I've seen 1994's live action video game Street Fighter a couple of times now, and every time I watch it I have the same thought: as it is unfolding, Street Fighter seems like one of the worst movies ever made. It's not. There are worse movies (more on that in a bit). But it is pretty terrible, albeit in a goofy, cartoonish way. It's impossible to take seriously, though to the movie's credit it never tries to be. It's a fucking idiotic movie that knows it's fucking idiotic. If it were just a little better, that self-awareness would probably afford it a pass.
Jean-Claude Van Damme sleepmugs his way through the film as Col. Guile, the leader of the Allied Forces, who must bring down self-appointed General M. Bison (Raúl Juliá) when he kidnaps hostages and demands a $20 billion ransom. This all takes place in the fictional South East Asian country of Shadaloo, because that's a thing. I could explain the rest of the plot to you, but it's unnecessary; there isn't a story so much as a series of character introductions and fights, because this a movie concerned primarily with acting out stuff from the Street Fighter game. So we get appearances from characters with names like Balrog (Grand L. Bush) and sumo wrestler E. Honda (Peter Tuiasosopo) and con artists Ryu Hoshi (Byron Mann) and Ken Masters (Damien Chapa) and Guile's sidekick Tammy (Kylie Minogue) and, of course, Chun-Li (Ming-Na Wen), later of her own legend in a Street Fighter sequel/reboot. There are bad guys like Viktor Sagat (Wes Studi) and Zangief (Andrew Bryniarski) and Blanka, formerly a United Nations relief worker and Guile's best friend turned into a monstrous green-skinned, orange-haired mutant by Bison.
Guardians of the Galaxy because they didn't read the comics? Shouldn't the movie stand on its own? Unfortunately, it doesn't. There is no story, only a setup. There are no characters, only three-dimensional avatars that represent characters from the video game. The action isn't particularly good, the script even worse.
That's particularly surprising seeing as how the movie is written and directed by Steven E. de Souza, of whom I am a big fan and will forever owe a debt of gratitude. This is the guy who wrote Commando and 48 Hrs. and The Running Man and Hudson Hawk and MOTHERFUCKING DIE HARD. He belongs on our #HeavyAction Mt. Rushmore. This was his first time directing a theatrical feature and he's out of his depth, but he can't really be blamed for the movie's problems. Earlier this year, Chris Plante wrote a piece at Polygon called "Street Fighter: What Went Wrong," a disaster-by-disaster post-mortem on just how much de Souza was up against with the making of the film. The hero was high on coke and sneaking off to fuck his co-star, the villain was dying of cancer (Juliá would pass away before the film was even released, which might be for the best), the schedule was chaos, the shooting conditions miserable, the producers (Capcom) knew about video games but nothing about movies. Reading the article (which you really should do -- it's terrific), one becomes amazed that the movie exists at all, even in this incarnation. It's a horror show.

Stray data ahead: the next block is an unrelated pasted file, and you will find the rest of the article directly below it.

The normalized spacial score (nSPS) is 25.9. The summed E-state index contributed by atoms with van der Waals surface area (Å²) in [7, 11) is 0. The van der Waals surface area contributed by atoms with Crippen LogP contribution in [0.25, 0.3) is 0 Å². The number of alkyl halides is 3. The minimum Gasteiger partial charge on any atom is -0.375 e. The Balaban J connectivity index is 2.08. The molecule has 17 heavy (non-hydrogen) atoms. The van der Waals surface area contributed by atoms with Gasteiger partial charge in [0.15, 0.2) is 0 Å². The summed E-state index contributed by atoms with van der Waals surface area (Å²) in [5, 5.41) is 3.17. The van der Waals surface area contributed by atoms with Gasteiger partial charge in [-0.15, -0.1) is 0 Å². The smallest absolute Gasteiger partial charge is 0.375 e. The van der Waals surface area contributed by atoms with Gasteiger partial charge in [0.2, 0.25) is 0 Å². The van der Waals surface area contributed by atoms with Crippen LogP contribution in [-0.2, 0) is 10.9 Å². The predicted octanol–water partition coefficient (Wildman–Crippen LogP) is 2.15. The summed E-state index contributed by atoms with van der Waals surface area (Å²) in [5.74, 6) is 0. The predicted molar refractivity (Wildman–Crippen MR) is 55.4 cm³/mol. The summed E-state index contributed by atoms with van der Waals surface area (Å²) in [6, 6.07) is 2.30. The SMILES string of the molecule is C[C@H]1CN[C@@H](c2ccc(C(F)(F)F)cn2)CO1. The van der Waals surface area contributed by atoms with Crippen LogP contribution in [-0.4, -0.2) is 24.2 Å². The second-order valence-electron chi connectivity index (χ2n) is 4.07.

Dick Tracy-esque aesthetic of brightly-colored costumes and sets that leap off the frame, but he needed to go further. As it stands, the movie is a lot of browns and greens and dark reds and oranges that all blend together into a kind of pukey soup. Everything just looks so cheap.
It doesn't help matters that the movie is pitched at the level of an episode of Mighty Morphin Power Rangers or a theme park stunt show. Everyone is wide eyed. Everyone shouts their dialogue. Everyone stands and gestures too big, as though they know their voices are going to be dubbed into 18 other languages. The whole thing is very clearly pitched at young kids despite the fact that it's PG-13 and wall-to-wall violence. But once you're older than 10 (even if you have the maturity of a 10-year old, like me), it all stands out as being uncomfortably broad and stupid. I don't mind that de Souza went for a cartoonish tone -- for a movie based on a video game that itself has no plot, only characters fighting one another, it's probably best that he didn't aim for "gritty." Unfortunately, the movie is a living example of Spinal Tap's maxim that there is a very fine line between clever and stupid.
The biggest disappointment of the movie is Van Damme, who's just here to take a paycheck while at the height of his box office success. His casting came at the insistence of Capcom, who wanted an action star they could sell around the world and demanded a Belgian actor play the role of an American colonel. I love Van Damme (he's probably my second favorite of the major action stars), but he is a fucking disaster in this movie -- half-assing every scene, smug and indifferent. Because of the huge amount of characters the film has to juggle, Van Damme is basically a supporting character despite clearly being the star. Half of his scenes seem to be press conferences and TV interviews, and he can't even do those convincingly. Between his drug problems, his divorce and his wandering dick, it's clear that Van Damme's heart just isn't in the movie. What makes it all the more depressing is that it comes right in the middle of the greatest run of his career, sandwiched between Hard Target, Timecop and Sudden Death.